“I have a happy nature, / But Mother is always sad, / I enjoy every moment of my life, / – Mother has been had.” Saturday got you down? Here are a few brilliant little poems and their accompanying doodles by the late, great Stevie Smith.
Miguel de Cervantes died and was buried 399 years ago, and apparently no one thought to mark his grave. But the Guardian has reported that after two years of searching a team of archaeologists have found and positively identified the Don Quixote author’s body, and there are plans to open his crypt to the public next year in honor of the 400th anniversary of his death.
In September of 2013, Paula Meehan was appointed Ireland’s Professor of Poetry, and the transcript from her first lecture is available online [PDF]. You can learn more about Meehan in her interview with the Wake Forest University Press, and you can check out a video of one her readings over here.
Emily Dickinson wrote her poetry in a house in Amherst. Mark Twain wrote many of his best works on his estate in Connecticut. And Geoffrey Chaucer, it turns out, wrote in a cramped bachelor pad, nestled in the east side of the wall surrounding London. In The Spectator, a reading of Paul Strohm’s Chaucer’s Tale, which describes a pivotal year in the poet’s life.
“Between 2008 and 2014 there were 2,471 fiction translations published in the U.S. for the first time ever. Of those, 1,775 were written by men, compared to 657 by women, and 39 by men & women. In terms of percentages, female authors make up 26.6% of all the fiction translations published over the past seven years. I suspected going into this that there would be significantly more male authors published in translation than women, but I figured it would be more like a 60-40 split, not 71-27. That’s brutal.” Chad Post on the gender gap in literary translation.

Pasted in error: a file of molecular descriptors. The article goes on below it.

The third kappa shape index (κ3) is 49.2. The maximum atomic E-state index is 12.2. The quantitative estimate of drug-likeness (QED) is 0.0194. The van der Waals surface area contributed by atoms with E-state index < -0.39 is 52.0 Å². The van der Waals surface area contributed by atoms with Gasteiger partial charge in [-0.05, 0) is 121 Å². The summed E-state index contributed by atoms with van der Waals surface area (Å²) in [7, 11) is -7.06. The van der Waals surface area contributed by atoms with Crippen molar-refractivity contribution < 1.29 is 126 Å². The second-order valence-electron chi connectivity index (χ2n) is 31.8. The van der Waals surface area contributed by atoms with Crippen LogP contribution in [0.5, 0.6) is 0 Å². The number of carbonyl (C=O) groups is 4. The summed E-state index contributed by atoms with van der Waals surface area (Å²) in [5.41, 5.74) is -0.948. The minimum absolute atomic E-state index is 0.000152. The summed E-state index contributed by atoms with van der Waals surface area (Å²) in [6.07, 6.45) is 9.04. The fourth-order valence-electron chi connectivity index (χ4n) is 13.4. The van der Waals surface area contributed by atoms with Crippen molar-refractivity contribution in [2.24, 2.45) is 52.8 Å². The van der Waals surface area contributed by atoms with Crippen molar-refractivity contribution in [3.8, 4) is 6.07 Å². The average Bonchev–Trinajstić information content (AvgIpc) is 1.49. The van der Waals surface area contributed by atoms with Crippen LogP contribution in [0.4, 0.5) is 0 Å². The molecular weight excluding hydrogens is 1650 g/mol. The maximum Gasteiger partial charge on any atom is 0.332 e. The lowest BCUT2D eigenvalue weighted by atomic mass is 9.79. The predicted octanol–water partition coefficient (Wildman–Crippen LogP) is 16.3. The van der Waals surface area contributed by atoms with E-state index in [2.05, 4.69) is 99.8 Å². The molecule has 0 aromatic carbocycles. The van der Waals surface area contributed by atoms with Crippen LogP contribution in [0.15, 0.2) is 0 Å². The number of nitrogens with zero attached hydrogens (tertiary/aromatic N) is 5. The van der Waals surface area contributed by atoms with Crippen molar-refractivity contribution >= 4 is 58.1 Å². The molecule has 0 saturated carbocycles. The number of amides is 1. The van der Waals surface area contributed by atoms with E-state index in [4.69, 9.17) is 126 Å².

Edith Pearlman has been writing stories for a long time, but it’s only recently that she’s received widespread attention for them, as evidenced by this New Yorker piece on the author by James Wood. In it, Wood writes about the ways in which Pearlman is “a fabulist in realist’s clothing,” among other things. Pair with: Josh Cook on Pearlman’s book Honeydew.